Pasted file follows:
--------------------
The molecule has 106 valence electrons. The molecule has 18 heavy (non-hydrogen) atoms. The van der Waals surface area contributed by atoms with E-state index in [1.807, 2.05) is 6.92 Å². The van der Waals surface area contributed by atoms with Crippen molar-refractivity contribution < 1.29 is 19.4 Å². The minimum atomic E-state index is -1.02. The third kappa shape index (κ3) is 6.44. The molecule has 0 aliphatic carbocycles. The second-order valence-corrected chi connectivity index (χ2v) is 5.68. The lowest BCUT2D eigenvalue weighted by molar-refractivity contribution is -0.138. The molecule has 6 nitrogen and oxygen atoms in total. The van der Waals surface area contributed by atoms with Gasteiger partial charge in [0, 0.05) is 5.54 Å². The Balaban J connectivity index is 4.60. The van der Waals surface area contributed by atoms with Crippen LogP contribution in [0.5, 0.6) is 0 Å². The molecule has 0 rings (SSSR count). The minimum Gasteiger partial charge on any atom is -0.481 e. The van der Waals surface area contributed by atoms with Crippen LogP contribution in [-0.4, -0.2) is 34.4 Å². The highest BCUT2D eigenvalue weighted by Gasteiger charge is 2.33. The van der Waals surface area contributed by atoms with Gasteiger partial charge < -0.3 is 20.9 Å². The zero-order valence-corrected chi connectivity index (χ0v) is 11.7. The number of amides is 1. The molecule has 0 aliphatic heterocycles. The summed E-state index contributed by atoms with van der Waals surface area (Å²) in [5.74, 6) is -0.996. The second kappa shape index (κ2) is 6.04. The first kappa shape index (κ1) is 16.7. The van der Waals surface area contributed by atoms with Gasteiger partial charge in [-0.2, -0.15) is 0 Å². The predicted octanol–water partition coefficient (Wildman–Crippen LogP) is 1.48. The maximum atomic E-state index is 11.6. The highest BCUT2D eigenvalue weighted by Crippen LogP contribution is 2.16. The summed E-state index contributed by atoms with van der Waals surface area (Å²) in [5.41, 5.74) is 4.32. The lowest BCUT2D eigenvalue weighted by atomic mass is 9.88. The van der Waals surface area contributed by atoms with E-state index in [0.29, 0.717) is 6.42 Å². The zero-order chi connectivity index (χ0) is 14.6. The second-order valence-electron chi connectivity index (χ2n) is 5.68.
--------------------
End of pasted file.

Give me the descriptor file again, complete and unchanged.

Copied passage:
The molecule has 106 valence electrons. The molecule has 18 heavy (non-hydrogen) atoms. The van der Waals surface area contributed by atoms with E-state index in [1.807, 2.05) is 6.92 Å². The van der Waals surface area contributed by atoms with Crippen molar-refractivity contribution < 1.29 is 19.4 Å². The minimum atomic E-state index is -1.02. The third kappa shape index (κ3) is 6.44. The molecule has 0 aliphatic carbocycles. The second-order valence-corrected chi connectivity index (χ2v) is 5.68. The lowest BCUT2D eigenvalue weighted by molar-refractivity contribution is -0.138. The molecule has 6 nitrogen and oxygen atoms in total. The van der Waals surface area contributed by atoms with Gasteiger partial charge in [0, 0.05) is 5.54 Å². The Balaban J connectivity index is 4.60. The van der Waals surface area contributed by atoms with Crippen LogP contribution in [0.5, 0.6) is 0 Å². The molecule has 0 rings (SSSR count). The minimum Gasteiger partial charge on any atom is -0.481 e. The van der Waals surface area contributed by atoms with Crippen LogP contribution in [-0.4, -0.2) is 34.4 Å². The highest BCUT2D eigenvalue weighted by Gasteiger charge is 2.33. The van der Waals surface area contributed by atoms with Gasteiger partial charge < -0.3 is 20.9 Å². The zero-order valence-corrected chi connectivity index (χ0v) is 11.7. The number of amides is 1. The molecule has 0 aliphatic heterocycles. The summed E-state index contributed by atoms with van der Waals surface area (Å²) in [5.74, 6) is -0.996. The second kappa shape index (κ2) is 6.04. The first kappa shape index (κ1) is 16.7. The van der Waals surface area contributed by atoms with Gasteiger partial charge in [-0.2, -0.15) is 0 Å². The predicted octanol–water partition coefficient (Wildman–Crippen LogP) is 1.48. The maximum atomic E-state index is 11.6. The highest BCUT2D eigenvalue weighted by Crippen LogP contribution is 2.16. The summed E-state index contributed by atoms with van der Waals surface area (Å²) in [5.41, 5.74) is 4.32. The lowest BCUT2D eigenvalue weighted by atomic mass is 9.88. The van der Waals surface area contributed by atoms with E-state index in [0.29, 0.717) is 6.42 Å². The zero-order chi connectivity index (χ0) is 14.6. The second-order valence-electron chi connectivity index (χ2n) is 5.68.